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Tom Arnold's Ice Pantomimes

When World War II ended, the one thing the world needed was to smile a little. Legendary producer Tom Arnold - no, not the one that married Roseanne Barr, a different Tom Arnold - had just the answer for that. Arnold was known as The King Of Pantomime and had produced everything from classical plays to films, revues, operas, rodeos, circuses and variety productions. He knew what he was doing. When the war ended, Arnold took over The Sports Stadium, which was an ice rink built in a facility that used to be a popular swimming pool (the S.S. Brighton) in (you guessed it) Brighton. With co-producer Gerald Palmer and managing director Benny Lee, Arnold would produce some of the most lavish and popular ice pantomimes that England has ever seen.

Tom Arnold's shows featured brassy, theatrical costumes and he offered contracts to many of the greatest professional skating stars of the era. His first show debuted in the summer of 1945 and was known as "Hot Ice". It starred Armand Perren, Len Stewart and Sheila Hamilton. Even with the popularity of summer ice shows in places like Sun Valley today, they are still a novelty and imagine how novel an idea ice shows in the summer would have been to post-war Britons!

The pantomime ice shows kept coming one by one and attracted crowds of thousands - "Snow White", "Ice Caprice", "Hello Ice", "Ice Rhapsody", "Aladdin", "Dick Whittington", "Ice Express", "Sleeping Beauty On Ice", "Ali Baba (Chu Chin Chow)". Starting in 1947, Arnold also transformed the legendary Stoll Theatre in Kingsway into an ice theatre for a successful five year run that included "Ice Cascades" (an 'aqua-ice show') and three other productions. His production of "Rose Marie On Ice" at the Harringay Arena in 1950 starred Olympic Gold Medallist Barbara Ann Scott.

One highlight of Arnold's extravagant productions was the use of Britain's first radio microphones. Professional skater and electronics enthusiast Reg Moores' radio microphone allowed skaters in Arnold's shows to not only skate, but act and sing in their roles. The radio microphone was first introduced to the ice in Arnold's "Aladdin" shows.

Starting in 1951, Arnold presented seven summer ice circuses. His acts included figure skaters, sea lions, comedians, equilibrists, trapeze artists and clowns. According to Trevor Chepstow's 2006 article "The King Of Pantomime" from My Brighton And Hove, "in one of the shows, a bear owned by Elizabeth Vogelbein the trainer bounded across the ice and leapt amongst the audience. Chased by Vogelbein and various members of the staff, the bear ran up and down the gangways before finally running into the orchestra area, from where he ambled quietly back into his cage!" Oh GOOD. Apparently the Russian ice circus producers in Russia we looked at in A Skating Safari: Bears On Ice, The Swan Lake, Flying Camels And More Than A Few Asses learned nothing from Vogelbein's folly.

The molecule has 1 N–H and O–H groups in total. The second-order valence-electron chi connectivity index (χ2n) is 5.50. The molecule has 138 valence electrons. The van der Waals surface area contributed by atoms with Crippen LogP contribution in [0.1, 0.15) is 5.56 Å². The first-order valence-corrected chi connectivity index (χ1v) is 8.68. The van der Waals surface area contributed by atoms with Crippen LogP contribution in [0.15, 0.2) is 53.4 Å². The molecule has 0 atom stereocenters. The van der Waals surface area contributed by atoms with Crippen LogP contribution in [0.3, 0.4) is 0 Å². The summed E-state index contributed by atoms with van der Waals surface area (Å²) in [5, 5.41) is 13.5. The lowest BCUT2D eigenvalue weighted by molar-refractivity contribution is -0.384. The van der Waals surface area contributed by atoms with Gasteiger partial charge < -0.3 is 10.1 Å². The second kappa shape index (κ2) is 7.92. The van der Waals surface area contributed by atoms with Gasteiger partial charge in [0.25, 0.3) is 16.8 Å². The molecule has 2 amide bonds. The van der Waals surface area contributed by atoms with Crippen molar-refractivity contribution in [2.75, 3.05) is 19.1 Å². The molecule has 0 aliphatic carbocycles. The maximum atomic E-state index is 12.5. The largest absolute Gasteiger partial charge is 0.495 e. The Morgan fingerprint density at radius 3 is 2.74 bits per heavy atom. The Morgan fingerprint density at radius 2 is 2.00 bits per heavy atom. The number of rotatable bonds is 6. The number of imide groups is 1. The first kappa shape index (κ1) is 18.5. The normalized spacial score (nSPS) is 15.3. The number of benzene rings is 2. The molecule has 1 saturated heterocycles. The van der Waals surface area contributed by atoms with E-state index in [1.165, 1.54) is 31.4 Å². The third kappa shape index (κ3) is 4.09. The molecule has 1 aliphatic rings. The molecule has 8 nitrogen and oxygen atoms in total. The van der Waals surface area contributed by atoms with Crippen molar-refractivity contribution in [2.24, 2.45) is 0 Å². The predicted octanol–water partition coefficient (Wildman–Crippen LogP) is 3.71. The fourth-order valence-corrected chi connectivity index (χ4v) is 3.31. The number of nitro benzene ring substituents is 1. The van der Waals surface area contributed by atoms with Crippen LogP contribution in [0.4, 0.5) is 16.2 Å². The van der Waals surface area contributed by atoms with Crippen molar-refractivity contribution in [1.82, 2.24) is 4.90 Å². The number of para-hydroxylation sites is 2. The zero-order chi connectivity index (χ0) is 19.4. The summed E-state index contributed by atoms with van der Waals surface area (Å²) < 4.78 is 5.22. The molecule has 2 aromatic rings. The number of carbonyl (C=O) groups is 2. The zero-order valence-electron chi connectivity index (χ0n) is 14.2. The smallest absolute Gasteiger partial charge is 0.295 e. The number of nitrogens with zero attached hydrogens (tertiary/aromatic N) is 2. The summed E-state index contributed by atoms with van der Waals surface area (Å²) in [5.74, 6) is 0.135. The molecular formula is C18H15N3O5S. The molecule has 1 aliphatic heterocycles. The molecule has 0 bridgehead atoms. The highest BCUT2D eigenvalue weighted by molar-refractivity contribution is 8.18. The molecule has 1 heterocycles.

With the success of his ice pantomimes and circuses, Arnold brought his shows on the road to continental Europe and even to South Africa. Sadly though, it was the end of an era for Arnold's popular ice shows. In 1958, The Stoll Theatre was purchased by a developer and the iconic performance space that survived TWO World Wars would be demolished in favor of an office block in 1958. That same year, The Harringay Arena closed. In 1965, The Sports Stadium too was sadly demolished. It's incredibly sad to think that the settings of so many great ice shows that attracted whopping audiences don't even exist anymore.

Between his stage and ice pantomimes, Arnold claimed to have produced more than four hundred productions in his lifetime and judging by the research I did in putting this little blurb together, it wouldn't surprise me! I kept running into more shows, more shows, more shows... It was really incredible. Arnold was honored as a member of The Order Of The British Empire and passed away on February 2, 1969, the day after Tim Wood and Janet Lynn won U.S. titles across the pond. After Arnold's death, his business partner Palmer kept the dream alive for a time, continuing to produce ice pantomimes choreographed by Australian Reg Park at Wembley Arena.

Skate Guard is a blog dedicated to preserving the rich, colourful and fascinating history of figure skating. Over ten years, the blog has featured over a thousand free articles covering all aspects of the sport's history, as well as four compelling in-depth features. To read the latest articles, follow the blog on FacebookTwitterPinterest and YouTube. If you enjoy Skate Guard, please show your support for this archive by ordering a copy of the figure skating reference books "The Almanac of Canadian Figure Skating", "Technical Merit: A History of Figure Skating Jumps" and "A Bibliography of Figure Skating":